Updated: Aug 7, 2021
Two months late into the season — and facing the gales and tropical storms of late summer on the St. Pierre Bank off southern Newfoundland— the sea cucumber fleet has ended its tie-up without getting the concessions it was looking for, and boats are steaming to the fishing grounds. Negotiations were a joke from the get-go.
Each sea cucumber licence holders has a harvesting cap of 260,000/lbs (118 tonnes) of sea cucumber round weight for the season.
The 59 sea cucumber licence holders (40 are temporary) will fish for 70¢/lb — 10¢/lb more than last year, but new grading protocols will deduct about the same amount or more for water loss.
This is the first year the FFAW has negotiated the price of sea cucumbers. In 2019 prior to the pandemic and the union stepping in, the price paid to harvesters was 80¢/lb.
The coming weather won't be an issue for the bigger, 65-footers in the sea cucumber fleet, but it will be for the under 40' fleet.
The other challenge that will be faced by the fleet this season will be limited sea cucumber processing capacity, which may mean harvesters have to remain in port to wait their turn to fish.
Besides representing sea cucumber fishermen in price talks, the FFAW also represents workers at OCI's sea cucumber processing operation in St. Lawrence, and Clearwater's Grand Bank plant.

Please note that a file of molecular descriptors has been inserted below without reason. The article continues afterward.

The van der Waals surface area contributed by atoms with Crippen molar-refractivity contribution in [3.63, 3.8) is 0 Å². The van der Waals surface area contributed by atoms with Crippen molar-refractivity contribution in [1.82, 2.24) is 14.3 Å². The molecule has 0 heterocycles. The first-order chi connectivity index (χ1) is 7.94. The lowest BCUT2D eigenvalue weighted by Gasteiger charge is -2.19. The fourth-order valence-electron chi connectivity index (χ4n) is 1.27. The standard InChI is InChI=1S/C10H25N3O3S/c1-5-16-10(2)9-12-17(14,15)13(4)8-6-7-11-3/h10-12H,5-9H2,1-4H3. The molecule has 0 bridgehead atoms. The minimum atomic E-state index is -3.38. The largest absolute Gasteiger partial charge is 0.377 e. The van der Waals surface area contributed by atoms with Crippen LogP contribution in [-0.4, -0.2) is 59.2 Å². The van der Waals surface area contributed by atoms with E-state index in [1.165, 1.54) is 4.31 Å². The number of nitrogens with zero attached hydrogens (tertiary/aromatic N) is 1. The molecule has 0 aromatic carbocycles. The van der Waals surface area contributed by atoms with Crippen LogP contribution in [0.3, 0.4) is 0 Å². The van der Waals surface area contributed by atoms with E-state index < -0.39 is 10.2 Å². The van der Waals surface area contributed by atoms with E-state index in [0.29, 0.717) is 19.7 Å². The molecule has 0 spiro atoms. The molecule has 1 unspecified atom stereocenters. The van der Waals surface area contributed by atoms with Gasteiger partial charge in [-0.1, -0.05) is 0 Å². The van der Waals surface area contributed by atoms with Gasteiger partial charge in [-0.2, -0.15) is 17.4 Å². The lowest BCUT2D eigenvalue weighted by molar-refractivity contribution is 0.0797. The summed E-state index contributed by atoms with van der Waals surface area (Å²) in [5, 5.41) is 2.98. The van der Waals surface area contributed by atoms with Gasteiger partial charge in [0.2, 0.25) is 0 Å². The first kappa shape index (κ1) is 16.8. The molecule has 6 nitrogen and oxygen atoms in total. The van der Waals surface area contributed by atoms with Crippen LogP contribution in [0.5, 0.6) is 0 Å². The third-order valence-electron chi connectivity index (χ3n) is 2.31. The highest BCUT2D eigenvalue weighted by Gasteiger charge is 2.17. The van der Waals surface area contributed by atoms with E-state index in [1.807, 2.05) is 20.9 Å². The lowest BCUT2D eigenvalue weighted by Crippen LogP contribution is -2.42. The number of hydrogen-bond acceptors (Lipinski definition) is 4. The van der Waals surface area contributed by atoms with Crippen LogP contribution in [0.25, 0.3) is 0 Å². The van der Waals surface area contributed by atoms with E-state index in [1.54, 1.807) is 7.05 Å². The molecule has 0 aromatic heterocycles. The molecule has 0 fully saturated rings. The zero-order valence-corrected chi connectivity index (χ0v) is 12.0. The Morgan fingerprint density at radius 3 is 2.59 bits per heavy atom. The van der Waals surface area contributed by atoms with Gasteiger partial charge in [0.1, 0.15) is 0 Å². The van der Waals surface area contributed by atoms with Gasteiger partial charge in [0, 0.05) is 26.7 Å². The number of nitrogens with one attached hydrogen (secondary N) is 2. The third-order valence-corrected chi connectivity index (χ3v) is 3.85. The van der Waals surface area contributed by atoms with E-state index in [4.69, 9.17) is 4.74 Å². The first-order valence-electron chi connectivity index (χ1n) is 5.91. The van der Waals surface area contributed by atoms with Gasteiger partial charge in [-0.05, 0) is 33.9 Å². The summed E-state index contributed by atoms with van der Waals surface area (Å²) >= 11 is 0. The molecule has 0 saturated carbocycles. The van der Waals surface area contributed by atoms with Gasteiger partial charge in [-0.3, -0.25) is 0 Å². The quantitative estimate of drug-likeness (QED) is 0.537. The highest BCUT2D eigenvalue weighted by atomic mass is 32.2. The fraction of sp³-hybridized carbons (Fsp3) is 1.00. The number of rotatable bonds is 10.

Those workers need sea cucumber work to ensure they qualify for EI this winter.
JOKE FROM THE GET-GO
It's fair to say negotiations were a joke from the get-go — with the province's price-setting panel initially setting the 2021 price at 60¢/lb on June 2nd — while admitting it was "significantly challenged" in terms of the industry, logistics, its products, and yields.
SEA-NL wrote about it here.
At the same time, the panel also signed off on new grading protocols with little objection (besides raising an objection) from the FFAW.
There's no doubt the FFAW dropped the ball on this one (it was not prepared for price negotiations), and the price-setting panel clearly has too much power when it can dictate rules in a fishery it knows nothing about.
Undercurrent news published an article earlier this month about how Ecuador is resuming its sea cucumber fishery in Galapagos after a six-year ban. The last paragraph was most interesting.
“On average, each kilogram of sea cucumbers is worth around $80 in the Galapagos, but once exported to the Asian market, its price can go up to at least between $1,000/kg and $1,200/kg, as they are considered precious creatures and a luxurious delicacy.” Find that article here.
The sea cucumber fishery had a landed value in 2019 of almost $9 million, according to the province's 2019 Seafood Industry in Review.
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